My Fretless Life
Original title: Une vie fretless ou comment j’ai accouché d’une méduse
“The fate of her little daughter, who suffered from a degenerative disease, gave Anouk Lanouette Turgeon an obligation, a visceral need to tell the story of the pain caused by fatality. […] The freedom that motivates Lanouette’s writing comes from Michel Garneau, who bequeathed to her, she confides, this obligation to get away from clichés, to go elsewhere, to never use a conventional expression or to stretch the sauce with adverbs. A way of doing things that one perceives even before opening her novel, in this ‘fretless life’, an analogy that allows her to singularly evoke unprecedented moments of life played without reference points, moments when she had to juggle with the invisible.” —Le Devoir
“This honesty is destabilizing, and gives the text an openness that invites us to deconstruct presuppositions and to hear what is often thought, but rarely said. The singularity of this voice is one of the major qualities of this novel. It shakes and in this sense participates in some of the roles that the literary calls for: to put into perspective, to modify the way we look at things.”—Lettres québécoises
“Told in fragments, this story seduces as much as it disturbs. Despite the narrator’s exuberance and taste for risk (and adultery), we become attached to this woman who claims her right to be an imperfect mother like all others. A reading that reverses our conception of normality.” —Coup de pouce
“The fragmentary form of the novel says a lot about how Anouk managed to write it, between caregiving, hospital visits, moments of light and discouragement, and activism.”—La Tribune
“She also opens her heart to us. Wide open. She shares with us her intimacy, her desires and her inner struggles. It is of a truly disturbing sincerity. […] It turned me upside down, stirred my heart. I loved that with her words, she made me feel the immensity and the sweetness of their love, of the unique bond that unites them. It made me think, a lot.” —Pour coeur littéraire (blog)
“Une vie fretless” is an extraordinary journey of constant comings and goings through time. By using small postcards, short texts—even fugacious ones—, Anouk takes us in bursts from her childhood to her present, from her youth to her recent past, from her fears to her desires, from her darkest moments to her happiest moments. In short, she offers us a roller coaster of emotions narrated in a vibrant style that captivates you from the very first page. In her multiple reflections, she tackles such delicate issues as life and destiny, disability and “normality”, temptation and fidelity, chance and death. As the father of a son with the same disease as Anouk’s daughter, this book is a real catharsis, but I am sure that any parent, whether they have a child with a disability or not, will be enriched by the perspective it brings on many social taboos. And at the heart of this story, the life of “Jade”. Anouk’s sweet jellyfish emerges and submerges steadily throughout the book, becoming more and more present as the reading progresses.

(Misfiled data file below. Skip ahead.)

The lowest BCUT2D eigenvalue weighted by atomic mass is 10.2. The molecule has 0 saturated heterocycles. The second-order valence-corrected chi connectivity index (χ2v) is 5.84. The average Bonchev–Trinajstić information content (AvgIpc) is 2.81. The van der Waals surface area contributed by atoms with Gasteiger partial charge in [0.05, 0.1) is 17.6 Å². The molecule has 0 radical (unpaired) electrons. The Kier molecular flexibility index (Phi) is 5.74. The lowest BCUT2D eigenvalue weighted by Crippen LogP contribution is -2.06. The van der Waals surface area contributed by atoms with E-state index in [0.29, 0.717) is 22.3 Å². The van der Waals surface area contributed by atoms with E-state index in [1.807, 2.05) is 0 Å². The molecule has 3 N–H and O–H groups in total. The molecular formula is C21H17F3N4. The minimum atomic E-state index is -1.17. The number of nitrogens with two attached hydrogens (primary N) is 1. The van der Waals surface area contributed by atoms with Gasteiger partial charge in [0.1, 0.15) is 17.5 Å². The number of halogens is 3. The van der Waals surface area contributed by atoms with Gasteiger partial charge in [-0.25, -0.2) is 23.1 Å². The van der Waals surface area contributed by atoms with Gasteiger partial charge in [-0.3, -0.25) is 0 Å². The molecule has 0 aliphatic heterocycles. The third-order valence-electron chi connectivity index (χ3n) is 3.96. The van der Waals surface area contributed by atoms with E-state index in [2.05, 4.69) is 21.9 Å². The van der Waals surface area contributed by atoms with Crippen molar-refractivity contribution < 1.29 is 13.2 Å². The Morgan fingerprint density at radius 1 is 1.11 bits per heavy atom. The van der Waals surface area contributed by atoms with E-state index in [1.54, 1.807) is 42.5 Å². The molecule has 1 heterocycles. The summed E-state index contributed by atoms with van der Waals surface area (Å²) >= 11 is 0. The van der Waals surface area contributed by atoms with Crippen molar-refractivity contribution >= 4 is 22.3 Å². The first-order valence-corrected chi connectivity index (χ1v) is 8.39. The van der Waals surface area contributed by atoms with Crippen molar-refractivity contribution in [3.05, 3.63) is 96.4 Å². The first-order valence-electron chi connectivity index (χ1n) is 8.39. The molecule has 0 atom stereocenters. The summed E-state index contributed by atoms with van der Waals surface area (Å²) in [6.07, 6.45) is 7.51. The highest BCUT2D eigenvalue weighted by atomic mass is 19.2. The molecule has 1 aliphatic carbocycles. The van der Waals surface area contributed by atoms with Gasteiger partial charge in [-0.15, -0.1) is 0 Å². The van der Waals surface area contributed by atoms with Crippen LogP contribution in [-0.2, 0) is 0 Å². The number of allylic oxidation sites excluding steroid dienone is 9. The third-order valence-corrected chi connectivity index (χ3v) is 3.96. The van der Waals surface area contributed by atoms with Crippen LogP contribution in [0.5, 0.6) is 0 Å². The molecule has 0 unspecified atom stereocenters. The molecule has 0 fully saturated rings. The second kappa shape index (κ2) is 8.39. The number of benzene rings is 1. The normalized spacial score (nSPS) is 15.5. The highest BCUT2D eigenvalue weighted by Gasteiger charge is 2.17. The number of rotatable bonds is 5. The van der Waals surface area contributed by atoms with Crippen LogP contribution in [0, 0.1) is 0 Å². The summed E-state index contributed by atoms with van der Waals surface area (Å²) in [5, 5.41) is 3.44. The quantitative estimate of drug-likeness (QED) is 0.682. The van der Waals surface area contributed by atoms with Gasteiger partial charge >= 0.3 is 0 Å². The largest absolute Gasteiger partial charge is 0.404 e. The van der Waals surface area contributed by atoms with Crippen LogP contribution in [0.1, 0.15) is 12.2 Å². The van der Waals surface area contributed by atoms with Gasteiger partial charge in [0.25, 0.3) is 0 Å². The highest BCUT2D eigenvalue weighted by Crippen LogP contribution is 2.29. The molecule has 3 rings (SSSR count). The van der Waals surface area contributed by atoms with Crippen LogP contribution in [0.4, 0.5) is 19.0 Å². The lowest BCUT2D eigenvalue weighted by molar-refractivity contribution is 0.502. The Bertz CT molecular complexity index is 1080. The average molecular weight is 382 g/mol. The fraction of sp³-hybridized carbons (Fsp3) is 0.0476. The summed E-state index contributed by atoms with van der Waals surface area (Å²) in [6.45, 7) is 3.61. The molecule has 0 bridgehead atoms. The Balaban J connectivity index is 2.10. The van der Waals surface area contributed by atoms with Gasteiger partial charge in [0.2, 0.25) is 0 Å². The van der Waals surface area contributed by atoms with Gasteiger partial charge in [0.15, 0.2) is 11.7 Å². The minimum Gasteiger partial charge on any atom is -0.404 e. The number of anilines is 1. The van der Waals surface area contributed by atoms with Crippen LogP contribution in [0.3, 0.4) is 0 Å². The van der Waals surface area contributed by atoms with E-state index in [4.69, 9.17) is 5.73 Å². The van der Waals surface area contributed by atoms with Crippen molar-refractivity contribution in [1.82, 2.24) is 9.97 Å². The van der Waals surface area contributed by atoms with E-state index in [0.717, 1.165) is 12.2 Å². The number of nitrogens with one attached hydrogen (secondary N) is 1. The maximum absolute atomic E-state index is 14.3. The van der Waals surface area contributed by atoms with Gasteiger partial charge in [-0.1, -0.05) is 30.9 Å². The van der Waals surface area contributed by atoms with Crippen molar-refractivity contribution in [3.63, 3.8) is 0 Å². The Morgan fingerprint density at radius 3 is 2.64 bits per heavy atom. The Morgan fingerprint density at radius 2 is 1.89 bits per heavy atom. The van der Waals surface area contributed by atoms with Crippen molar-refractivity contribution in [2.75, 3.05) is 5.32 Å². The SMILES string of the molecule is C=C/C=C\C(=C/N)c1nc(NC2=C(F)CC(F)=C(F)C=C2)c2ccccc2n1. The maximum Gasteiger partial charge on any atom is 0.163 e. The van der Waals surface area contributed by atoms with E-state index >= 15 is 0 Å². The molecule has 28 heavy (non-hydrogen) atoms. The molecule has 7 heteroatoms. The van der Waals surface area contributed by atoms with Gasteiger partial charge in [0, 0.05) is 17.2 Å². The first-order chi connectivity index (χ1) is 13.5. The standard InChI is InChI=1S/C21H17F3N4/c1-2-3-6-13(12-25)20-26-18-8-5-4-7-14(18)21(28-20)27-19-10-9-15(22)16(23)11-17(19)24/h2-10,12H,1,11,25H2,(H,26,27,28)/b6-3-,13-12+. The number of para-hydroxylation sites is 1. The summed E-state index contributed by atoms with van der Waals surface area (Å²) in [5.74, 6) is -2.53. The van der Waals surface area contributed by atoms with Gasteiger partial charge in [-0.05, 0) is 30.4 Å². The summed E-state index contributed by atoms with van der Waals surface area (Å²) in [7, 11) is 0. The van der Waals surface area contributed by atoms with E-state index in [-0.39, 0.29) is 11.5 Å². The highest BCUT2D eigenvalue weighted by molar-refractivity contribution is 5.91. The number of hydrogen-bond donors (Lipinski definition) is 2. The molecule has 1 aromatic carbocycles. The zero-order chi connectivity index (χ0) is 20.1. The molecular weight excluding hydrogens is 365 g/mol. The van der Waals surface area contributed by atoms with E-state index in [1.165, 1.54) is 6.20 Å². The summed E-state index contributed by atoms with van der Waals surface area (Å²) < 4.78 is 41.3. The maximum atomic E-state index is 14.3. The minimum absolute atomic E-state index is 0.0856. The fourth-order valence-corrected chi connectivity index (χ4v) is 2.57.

Jade gives meaning to everything, past, present and future. Undoubtedly, a must-read book about disability and its ripple effects. A novel that will bring a smile to your face at the moment you least expect it or will surprise you with a bold interpellation in the middle of any of the multiple stories that mark this highly recommendable personal diary. —Alejandro Doval, KIF1A.ORG Community
Life is what happens to you when you were planning something else.
Offers a lesson in self-acceptance, rather than personal growth, and confronts our conceptions of marginalization and our relationship to difference. The protagonist, a mother of two disabled children, makes us question our own judgment of atypically developing children and how society is ill-equipped to welcome them.With notes of punk, poetry, and searing intensity, it’s an auto-fiction that disturbs and seduces, that makes you laugh and think. It challenges our conception of “normal” through a character who is outraged yet generous, strong yet fragile. A mother who sometimes just feels like giving up. In the process, the novel shatters preconceived notions of mothers of disabled children often hailed as brave and virtuous. The narrator asserts her right to be an imperfect mother like everyone else — in turns passionate, immoral, and irresponsible.
A must-read that gives a voice to a woman who refuses to fit into the boxes that society imposes on her. Written in fragments, it chronicles her life via a series of “fretless” (i.e., lacking points of reference) experiences.